It also is a good strategy to use that helps funnel visitors to pages that increase the chance of converting them into sales. For example, if you have a blog post that is an in-depth guide about a certain product or service, include several links to where it can be purchased, using a wide variety of calls-to-action as anchor text. Don’t think about anything other than getting the reader to click-through.

Anchor text like “which can be ordered here” and “click here to purchase this from us” are fine. You don’t need to worry about keyword-specific internal linking. If anything, that just looks spammy.

 

7. Not Optimizing Images on All Pages

Images make your content look better and can help tell a story. With that being said, they can also really slow your load times down unless they are optimized. The easiest way to take care of this is to install an image compressor script or plugin. For those running WordPress, there are several free compression plugins available.

Smush it” is probably the most popular, and once you configure the plugin and compress all of the existing images on your site, it will automatically “smush” future images, working behind the scenes.

You will also want to assign an alt-tag to each, which is descriptive text that explains what the image is. You see, Google spiders can’t crawl images (yet) so you need to have a tag assigned that helps the spiders figure out what the image is.

In the future, image recognition software will handle this, and it’s already being tested and utilized. So, for the time being, make sure you give yourself every competitive advantage available to you.

 

 

8. Over Optimizing Page Content with Keywords

I still see content providers talking about keyword density and I just shake my head. The last thing you need to be thinking of when creating page content is keyword density. Sure, use the main keyword in the title and in the beginning if possible (and natural) but aside from that, pay no attention.

Instead, focus on writing content that explains the what, why, when and how, related to whatever the topic is. If you worry about keywords, it results in content that doesn’t flow well or have any true value.

Google’s algorithm is so far advanced when compared to just a couple years ago, and the AI can now read, determining how advanced the content is, and what it is about. It’s almost like a human is reading it, so now you need to focus 100% on writing content that your reader will understand and find valuable, because Google can now be considered a human visitor, in terms of what it deems as quality content.

 

9. Trying to Rank for the Wrong Keywords

Most businesses will take a very simple approach when it comes to keyword research. They use tools like Google’s Keyword Planner or SEMrush and look only at search volume. That is the wrong way to do it, because traffic numbers are a useless metric unless there are sales to support them.

The only concern you should have when selecting keywords to target is whether or not they are going to bring visitors to your website that have buyer intent. If you have a keyword that has a monthly search volume of 50,000 but it’s just information seekers, it’s a worthless keyword to spend money ranking for.

A keyword that only has 800 monthly searches, but people searching that term are wallet out buyers, then that is a golden term to rank for.

 

10. Failing to Link Out to Relevant Authority Websites

“Don’t link out to other websites because you will lose all of the authority of your own site.”

This is something I saw on a SEO blog not too long ago, and it couldn’t be further from the truth. In fact, if a website has no external links and a pile of authority links pointing to it, that is a major red flag and Google can easily slap you.

Think about it. Real businesses link out to social media profiles, BBB profiles, articles, press, etc. Don’t be afraid of passing your authority. Linking out to authority sites helps your SEO, and if you are truly worried, you can assign the no-follow tag to all outgoing links.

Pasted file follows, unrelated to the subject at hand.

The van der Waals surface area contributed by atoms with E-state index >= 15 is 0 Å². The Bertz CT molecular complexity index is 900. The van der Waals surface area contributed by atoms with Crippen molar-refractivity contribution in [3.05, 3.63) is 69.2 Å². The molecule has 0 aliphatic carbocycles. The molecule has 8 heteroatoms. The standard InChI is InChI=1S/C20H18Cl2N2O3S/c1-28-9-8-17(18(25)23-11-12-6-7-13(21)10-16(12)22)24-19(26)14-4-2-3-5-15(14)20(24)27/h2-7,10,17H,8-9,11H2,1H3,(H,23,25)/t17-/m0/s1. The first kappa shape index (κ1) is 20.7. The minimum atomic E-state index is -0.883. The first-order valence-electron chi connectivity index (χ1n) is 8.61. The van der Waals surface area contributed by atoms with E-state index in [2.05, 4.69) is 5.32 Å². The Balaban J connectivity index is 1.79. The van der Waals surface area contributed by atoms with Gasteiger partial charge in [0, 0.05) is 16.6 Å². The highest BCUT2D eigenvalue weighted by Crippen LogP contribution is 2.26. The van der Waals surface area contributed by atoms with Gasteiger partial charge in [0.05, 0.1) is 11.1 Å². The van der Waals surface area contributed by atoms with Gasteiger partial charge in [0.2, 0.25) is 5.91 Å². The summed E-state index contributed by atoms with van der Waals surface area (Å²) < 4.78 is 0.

Quick tip: when linking out, always make outgoing links open in a new window. This ensures your bounce rate and time on site numbers aren’t artificially lowered.

 

11. Not Optimizing for Page Speed and Load Times

The last blog I wrote had a section all about how to increase the speed and load time of your website. Rather than repeat myself, I am going to suggest you go and read this blog post when you are finished with this one.

You simply can’t ignore this. The fix is very simple, it just requires a little time on your end.

 

 

12. Using Shared Hosting

So many people use price as the determining factor when selecting a web host, and that is the worst approach you can take. Just recently there were large Black Friday sales, and most of the well known hosts had sales that offered year long hosting for as low as $10.

And you know what? They probably sold hundreds of thousands of packages, generating millions of dollars of instant revenue. Good for them, but bad for all of the poor suckers that are now hosting on these shared plans with hundreds of other websites sitting on the same outdated servers.

A good host is a big contributor when it comes to load times, as discussed above. If you can afford a dedicated server, get one. At the very least, use a virtual private server with a content delivery network to give you the best performance.

 

Final Thoughts

I’m not a fan of the SEO gurus that claim it’s easy and that anyone can rank and content is the magic key to shooting up to the top of the SERPs. There are so many factors that are out of your hands, like an algorithm update or a competitor deciding to torch your rankings by launching a negative SEO attack.

But, there are some things you can make sure you avoid, like the mistakes I just discussed, in order to give yourself the best fighting chance of pulling in organic traffic.

What are some of the other common SEO mistakes that you have seen or maybe even made yourself in the past? Let me know in the comments section below. Also, if you have any SEO related questions, leave them below and I will try to help you the best I can.

Tommy McDonald
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Tommy McDonald

Owner at Serp Logic
You can read all about me in the "About" page here on the blog!
Tommy McDonald
Follow Me

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Tommy McDonald

You can read all about me in the "About" page here on the blog!